How Do You Tackle a Commission? Four Strategies That Have Helped Me

4 strategies that have helped me to create commissions with joy

This weekend I'm beginning my 30th commission, and I wanted to share some of my process of creating commissions on a practical level. It is my impression that many artists avoid commissions, preferring to create from their own inspiration. I totally get that and honor that. For me, I find tremendous joy in the commission process and wanted to share some of my approaches.

1. Changing the Focus from Performance to Prayer

If you follow my work, you've probably heard me talk about the heart of my work is around meditation and prayer. Opening to joy and also holding suffering. When I work on a commission I always ask people what I can hold in prayer for them and it is an HONOR. 

Because of this caring/ prayer focus I simply adore doing commissions. I love building a bit more of  a relationship with someone I don't know as well. I adore the connection and conversation. I find the 'assignment' to be a challenge, that leads me to a more creative approach and problem solving. Holding the client in my prayers is heart warming and helps me work with courage and compassion.

2. Know your No
I have turned down commission opportunities that are themes I am not currently into painting (ex. My son's desire for me to paint darth maul, or a friends request for a flock of birds). I have also turned down commissions that are small sizes. Part of the joy for me is in working BIG so I have a minimum size requirement. And I point people to other amazing local artists who find joy in working on the canvas size that fits for them.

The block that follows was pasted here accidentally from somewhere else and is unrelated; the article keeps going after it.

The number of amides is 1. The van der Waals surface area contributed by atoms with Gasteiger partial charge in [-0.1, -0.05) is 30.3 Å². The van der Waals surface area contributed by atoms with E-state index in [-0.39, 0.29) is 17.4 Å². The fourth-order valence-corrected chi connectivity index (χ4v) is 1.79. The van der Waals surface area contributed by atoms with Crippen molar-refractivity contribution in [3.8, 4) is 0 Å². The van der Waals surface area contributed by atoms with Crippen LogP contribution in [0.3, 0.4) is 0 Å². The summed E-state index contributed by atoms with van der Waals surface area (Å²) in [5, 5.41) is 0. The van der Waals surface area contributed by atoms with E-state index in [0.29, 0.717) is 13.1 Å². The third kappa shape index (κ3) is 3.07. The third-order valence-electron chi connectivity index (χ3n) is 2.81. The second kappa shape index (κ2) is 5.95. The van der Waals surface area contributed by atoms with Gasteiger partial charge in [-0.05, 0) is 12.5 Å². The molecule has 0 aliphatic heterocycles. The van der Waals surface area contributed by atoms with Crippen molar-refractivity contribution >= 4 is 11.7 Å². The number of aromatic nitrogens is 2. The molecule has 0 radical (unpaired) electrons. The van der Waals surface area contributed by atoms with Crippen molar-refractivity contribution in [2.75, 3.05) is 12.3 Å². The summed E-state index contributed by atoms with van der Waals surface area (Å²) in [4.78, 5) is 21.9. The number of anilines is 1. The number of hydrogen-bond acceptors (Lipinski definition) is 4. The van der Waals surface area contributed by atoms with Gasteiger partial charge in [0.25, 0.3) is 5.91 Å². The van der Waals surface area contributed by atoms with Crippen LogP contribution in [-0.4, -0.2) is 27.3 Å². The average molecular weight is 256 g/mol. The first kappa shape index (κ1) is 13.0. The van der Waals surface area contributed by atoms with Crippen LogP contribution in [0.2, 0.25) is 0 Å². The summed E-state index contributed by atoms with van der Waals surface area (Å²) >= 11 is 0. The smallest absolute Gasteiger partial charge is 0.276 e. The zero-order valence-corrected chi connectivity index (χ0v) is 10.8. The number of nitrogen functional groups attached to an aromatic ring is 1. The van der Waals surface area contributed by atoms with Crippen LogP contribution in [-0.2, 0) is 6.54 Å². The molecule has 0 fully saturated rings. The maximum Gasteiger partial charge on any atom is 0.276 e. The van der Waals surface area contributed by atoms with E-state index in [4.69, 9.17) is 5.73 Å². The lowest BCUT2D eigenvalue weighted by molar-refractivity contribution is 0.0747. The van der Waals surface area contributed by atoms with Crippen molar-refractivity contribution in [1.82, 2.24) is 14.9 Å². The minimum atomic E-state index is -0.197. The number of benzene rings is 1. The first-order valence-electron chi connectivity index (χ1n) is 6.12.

Sketches for a Sycamore Commission, Four Paintings Will Be Developed.

Sketches for a Sycamore Commission, Four Paintings Will Be Developed.

3. Creating Options
One strategy I've developed in the last year is to create a series of paintings. On one hand I find the creation of a single painting does not allow me enough time to thoroughly enjoy the subject matter.  Working on a few canvases at once gives me a chance to dive in deeper (and if color palettes are overlapping it conserves paint!)

On a practical level working on a series gives me the freedom I need. Let's say for example someone has requested a tree with yellow leaves, but for whatever reason my heart is itching to do red, green, blue leaves etc. I can follow my creative impulse on one of the other canvases, while respecting/honoring their desire for yellow leaves on THEIR canvas. In doing this I don't feel boxed in or limited.

Sometimes I will find that a few in the series fit the requests of the client, and then I can give them a few choices of which canvas speaks to them the most.

4. Freedom
I ALWAYS convey to the client before I show them the piece that they are free to buy it or not. Even though I created it for them. I am always true to myself when painting. I make sure the painting makes MY heart sing. And I lean into confidence that each painting will find a home and I don't have to force it even if I developed it for them. By doing this I also provide myself a measure of assurance that one isn't buying it out of obligation but out of joy. 

I find I continue to evolve my process with time and experience.  And I know I still have a lot to learn. What is your approach to a commission? I hope these ideas are helpful.